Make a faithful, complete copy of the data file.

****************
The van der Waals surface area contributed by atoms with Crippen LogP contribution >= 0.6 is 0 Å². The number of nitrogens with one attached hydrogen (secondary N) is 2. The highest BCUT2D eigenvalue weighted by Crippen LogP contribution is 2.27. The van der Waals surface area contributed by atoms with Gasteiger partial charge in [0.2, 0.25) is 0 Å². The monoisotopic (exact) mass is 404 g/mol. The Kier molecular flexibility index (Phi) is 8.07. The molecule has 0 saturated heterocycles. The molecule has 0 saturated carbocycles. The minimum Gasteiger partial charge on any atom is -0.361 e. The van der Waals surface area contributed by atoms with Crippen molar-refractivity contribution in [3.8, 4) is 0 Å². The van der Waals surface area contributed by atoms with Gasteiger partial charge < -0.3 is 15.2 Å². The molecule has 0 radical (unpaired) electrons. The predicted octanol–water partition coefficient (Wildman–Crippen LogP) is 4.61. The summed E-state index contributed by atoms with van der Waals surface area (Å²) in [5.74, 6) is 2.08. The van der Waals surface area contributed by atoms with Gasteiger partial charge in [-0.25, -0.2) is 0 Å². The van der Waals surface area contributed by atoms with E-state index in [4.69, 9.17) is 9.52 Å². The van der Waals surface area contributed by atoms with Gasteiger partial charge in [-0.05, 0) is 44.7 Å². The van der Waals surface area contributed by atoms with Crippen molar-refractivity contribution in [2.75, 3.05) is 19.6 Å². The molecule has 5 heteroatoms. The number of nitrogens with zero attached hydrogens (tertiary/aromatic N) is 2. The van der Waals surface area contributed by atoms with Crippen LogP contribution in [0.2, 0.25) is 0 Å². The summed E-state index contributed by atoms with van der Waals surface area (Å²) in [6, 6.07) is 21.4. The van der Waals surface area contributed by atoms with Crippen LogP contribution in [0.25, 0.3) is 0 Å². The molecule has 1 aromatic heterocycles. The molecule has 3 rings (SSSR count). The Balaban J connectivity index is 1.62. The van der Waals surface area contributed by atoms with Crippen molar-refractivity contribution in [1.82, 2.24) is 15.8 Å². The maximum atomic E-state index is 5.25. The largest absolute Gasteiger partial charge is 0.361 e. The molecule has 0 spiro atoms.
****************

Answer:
The van der Waals surface area contributed by atoms with Crippen LogP contribution >= 0.6 is 0 Å². The number of nitrogens with one attached hydrogen (secondary N) is 2. The highest BCUT2D eigenvalue weighted by Crippen LogP contribution is 2.27. The van der Waals surface area contributed by atoms with Gasteiger partial charge in [0.2, 0.25) is 0 Å². The monoisotopic (exact) mass is 404 g/mol. The Kier molecular flexibility index (Phi) is 8.07. The molecule has 0 saturated heterocycles. The molecule has 0 saturated carbocycles. The minimum Gasteiger partial charge on any atom is -0.361 e. The van der Waals surface area contributed by atoms with Crippen molar-refractivity contribution in [3.8, 4) is 0 Å². The van der Waals surface area contributed by atoms with Gasteiger partial charge < -0.3 is 15.2 Å². The molecule has 0 radical (unpaired) electrons. The predicted octanol–water partition coefficient (Wildman–Crippen LogP) is 4.61. The summed E-state index contributed by atoms with van der Waals surface area (Å²) in [5.74, 6) is 2.08. The van der Waals surface area contributed by atoms with Gasteiger partial charge in [-0.25, -0.2) is 0 Å². The van der Waals surface area contributed by atoms with E-state index in [4.69, 9.17) is 9.52 Å². The van der Waals surface area contributed by atoms with Gasteiger partial charge in [-0.05, 0) is 44.7 Å². The van der Waals surface area contributed by atoms with Crippen molar-refractivity contribution in [2.75, 3.05) is 19.6 Å². The molecule has 5 heteroatoms. The number of nitrogens with zero attached hydrogens (tertiary/aromatic N) is 2. The van der Waals surface area contributed by atoms with Crippen LogP contribution in [0.2, 0.25) is 0 Å². The summed E-state index contributed by atoms with van der Waals surface area (Å²) in [6, 6.07) is 21.4. The van der Waals surface area contributed by atoms with Crippen LogP contribution in [0.25, 0.3) is 0 Å². The molecule has 1 aromatic heterocycles. The molecule has 3 rings (SSSR count). The Balaban J connectivity index is 1.62. The van der Waals surface area contributed by atoms with Crippen molar-refractivity contribution in [1.82, 2.24) is 15.8 Å². The maximum atomic E-state index is 5.25. The largest absolute Gasteiger partial charge is 0.361 e. The molecule has 0 spiro atoms.